I am so proud of my mother. She worked so hard all her life and that's why I wanted to bring her to the U.S. Here, she worked hard - very hard, but she loved it.
During the funeral, a lot of our hometown neighbors from Guadalupe, Makati, were there. What a camaraderie! The children of her best friend were there as well. During the wake, we, 4 daughters, and a grandson, spoke about her - high praises, and everything. The children of her best friend told us after the service that they didn't realize how precious she was to us. She was the poorer friend; their mother had everything in life. They said that when their mom passed, they could not find a line in the Bible to describe her because she only took care of herself. After hearing that, we all realized that, it is not money that matters. When our neighbors looked at the two friends, my mom looked like a servant to their mom. She would escort her, do everything for me, etc. Some people actually thought that my mom was a paid servant (I found that out during the Despedida Party. My mom was helping clean their house when one of the high society friends talked to her, finger wagging,"Hey you! You stay here and clean the house!". That woman was the mother of my high school sweetheart (she didn't know about me her and her son). So, when I heard that, and because of our economic status neighbors thought that my mom was a paid servant, being talked condescendingly, I made it a point to change my mom's life. And I did! To the very end, she earned her own money. She saved then, and every so often would call us to distribute our "shares", the living inheritance. So proud. I miss her!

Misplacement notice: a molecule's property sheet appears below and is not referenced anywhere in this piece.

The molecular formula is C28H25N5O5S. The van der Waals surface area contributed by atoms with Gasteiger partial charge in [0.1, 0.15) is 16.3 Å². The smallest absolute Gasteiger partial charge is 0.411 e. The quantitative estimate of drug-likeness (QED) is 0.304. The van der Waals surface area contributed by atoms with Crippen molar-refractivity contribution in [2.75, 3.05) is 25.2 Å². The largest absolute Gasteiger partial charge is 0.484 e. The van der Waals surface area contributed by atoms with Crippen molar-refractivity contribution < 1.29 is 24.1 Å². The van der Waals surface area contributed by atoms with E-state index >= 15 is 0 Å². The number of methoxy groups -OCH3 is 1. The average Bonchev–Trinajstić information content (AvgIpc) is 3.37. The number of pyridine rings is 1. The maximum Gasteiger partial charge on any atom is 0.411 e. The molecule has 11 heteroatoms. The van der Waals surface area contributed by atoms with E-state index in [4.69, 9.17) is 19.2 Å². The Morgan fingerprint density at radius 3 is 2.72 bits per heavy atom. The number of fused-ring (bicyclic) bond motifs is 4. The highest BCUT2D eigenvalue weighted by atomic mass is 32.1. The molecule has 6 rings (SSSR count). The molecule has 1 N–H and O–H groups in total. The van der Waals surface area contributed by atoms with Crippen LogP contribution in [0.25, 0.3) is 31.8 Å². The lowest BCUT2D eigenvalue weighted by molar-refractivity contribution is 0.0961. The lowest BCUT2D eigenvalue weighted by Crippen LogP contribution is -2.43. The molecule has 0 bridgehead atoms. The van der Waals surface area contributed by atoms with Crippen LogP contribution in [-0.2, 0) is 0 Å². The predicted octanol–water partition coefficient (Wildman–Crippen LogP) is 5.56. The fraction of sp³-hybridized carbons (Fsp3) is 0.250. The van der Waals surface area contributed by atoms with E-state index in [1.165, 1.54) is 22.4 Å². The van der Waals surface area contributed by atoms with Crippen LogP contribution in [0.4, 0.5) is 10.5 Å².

Flying Back to Guadalupe
What greater gift is there than be able to enjoy the gift of travel; to share the gift of travel to your loved ones? My mother enjoyed flying back to our hometown, not on an economy class, but sitting on the best seats in the aircraft. Thanks to my flight benefits. I remember the only time she sat at an economy seat, she could not understand why that seat was smaller than the other seats assigned to her before. I just smiled. Luckily, that was from the shortest flight coming back to the U.S.
Someday, I will visit my hometown again. Someday, to reminisce, to enjoy, to meet the folks - friends, relatives, classmates who were left and enjoy her beauty and progress.
My hometown, Guadalupe, in Makati City, Philippines.
Edita N. Laurel
Minneapolis, MN, U.S.A.